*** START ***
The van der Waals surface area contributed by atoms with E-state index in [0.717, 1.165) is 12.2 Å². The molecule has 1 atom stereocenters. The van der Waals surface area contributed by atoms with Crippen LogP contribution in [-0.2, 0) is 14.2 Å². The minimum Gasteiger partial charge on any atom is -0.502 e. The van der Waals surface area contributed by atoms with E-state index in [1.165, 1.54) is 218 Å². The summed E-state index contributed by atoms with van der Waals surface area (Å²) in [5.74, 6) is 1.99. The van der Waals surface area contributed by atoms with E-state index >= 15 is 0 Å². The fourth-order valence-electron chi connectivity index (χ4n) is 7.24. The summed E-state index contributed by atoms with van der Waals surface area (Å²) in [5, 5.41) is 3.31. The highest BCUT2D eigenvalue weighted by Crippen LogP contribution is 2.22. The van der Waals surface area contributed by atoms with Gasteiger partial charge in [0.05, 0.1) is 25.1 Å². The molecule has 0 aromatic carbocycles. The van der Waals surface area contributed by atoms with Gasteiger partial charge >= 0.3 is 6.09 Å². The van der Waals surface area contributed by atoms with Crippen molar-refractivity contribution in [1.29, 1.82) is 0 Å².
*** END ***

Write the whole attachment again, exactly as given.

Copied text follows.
The van der Waals surface area contributed by atoms with E-state index in [0.717, 1.165) is 12.2 Å². The molecule has 1 atom stereocenters. The van der Waals surface area contributed by atoms with Crippen LogP contribution in [-0.2, 0) is 14.2 Å². The minimum Gasteiger partial charge on any atom is -0.502 e. The van der Waals surface area contributed by atoms with E-state index in [1.165, 1.54) is 218 Å². The summed E-state index contributed by atoms with van der Waals surface area (Å²) in [5.74, 6) is 1.99. The van der Waals surface area contributed by atoms with E-state index >= 15 is 0 Å². The fourth-order valence-electron chi connectivity index (χ4n) is 7.24. The summed E-state index contributed by atoms with van der Waals surface area (Å²) in [5, 5.41) is 3.31. The highest BCUT2D eigenvalue weighted by Crippen LogP contribution is 2.22. The van der Waals surface area contributed by atoms with Gasteiger partial charge in [0.05, 0.1) is 25.1 Å². The molecule has 0 aromatic carbocycles. The van der Waals surface area contributed by atoms with Gasteiger partial charge >= 0.3 is 6.09 Å². The van der Waals surface area contributed by atoms with Crippen molar-refractivity contribution in [1.29, 1.82) is 0 Å².